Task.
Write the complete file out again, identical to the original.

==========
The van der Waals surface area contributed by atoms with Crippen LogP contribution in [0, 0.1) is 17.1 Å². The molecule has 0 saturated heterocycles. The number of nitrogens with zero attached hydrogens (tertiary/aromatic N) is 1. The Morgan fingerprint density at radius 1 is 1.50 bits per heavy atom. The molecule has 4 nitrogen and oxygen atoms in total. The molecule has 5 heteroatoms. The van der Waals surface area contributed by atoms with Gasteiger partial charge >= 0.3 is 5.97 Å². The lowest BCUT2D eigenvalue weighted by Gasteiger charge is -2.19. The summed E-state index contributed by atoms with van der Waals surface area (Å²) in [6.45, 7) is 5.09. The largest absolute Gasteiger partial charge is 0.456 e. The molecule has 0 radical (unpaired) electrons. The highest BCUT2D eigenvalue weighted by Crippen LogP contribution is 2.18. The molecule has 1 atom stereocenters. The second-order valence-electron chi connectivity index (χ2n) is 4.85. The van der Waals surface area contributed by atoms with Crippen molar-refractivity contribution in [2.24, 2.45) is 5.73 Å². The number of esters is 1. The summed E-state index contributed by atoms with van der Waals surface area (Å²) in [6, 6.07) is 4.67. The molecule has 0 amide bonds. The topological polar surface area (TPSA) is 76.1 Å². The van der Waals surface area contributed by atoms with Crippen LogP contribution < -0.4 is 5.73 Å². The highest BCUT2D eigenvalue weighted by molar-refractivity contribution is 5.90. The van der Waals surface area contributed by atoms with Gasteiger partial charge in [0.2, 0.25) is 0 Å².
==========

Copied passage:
The van der Waals surface area contributed by atoms with Crippen LogP contribution in [0, 0.1) is 17.1 Å². The molecule has 0 saturated heterocycles. The number of nitrogens with zero attached hydrogens (tertiary/aromatic N) is 1. The Morgan fingerprint density at radius 1 is 1.50 bits per heavy atom. The molecule has 4 nitrogen and oxygen atoms in total. The molecule has 5 heteroatoms. The van der Waals surface area contributed by atoms with Gasteiger partial charge >= 0.3 is 5.97 Å². The lowest BCUT2D eigenvalue weighted by Gasteiger charge is -2.19. The summed E-state index contributed by atoms with van der Waals surface area (Å²) in [6.45, 7) is 5.09. The largest absolute Gasteiger partial charge is 0.456 e. The molecule has 0 radical (unpaired) electrons. The highest BCUT2D eigenvalue weighted by Crippen LogP contribution is 2.18. The molecule has 1 atom stereocenters. The second-order valence-electron chi connectivity index (χ2n) is 4.85. The van der Waals surface area contributed by atoms with Crippen molar-refractivity contribution in [2.24, 2.45) is 5.73 Å². The number of esters is 1. The summed E-state index contributed by atoms with van der Waals surface area (Å²) in [6, 6.07) is 4.67. The molecule has 0 amide bonds. The topological polar surface area (TPSA) is 76.1 Å². The van der Waals surface area contributed by atoms with Crippen LogP contribution < -0.4 is 5.73 Å². The highest BCUT2D eigenvalue weighted by molar-refractivity contribution is 5.90. The van der Waals surface area contributed by atoms with Gasteiger partial charge in [0.2, 0.25) is 0 Å².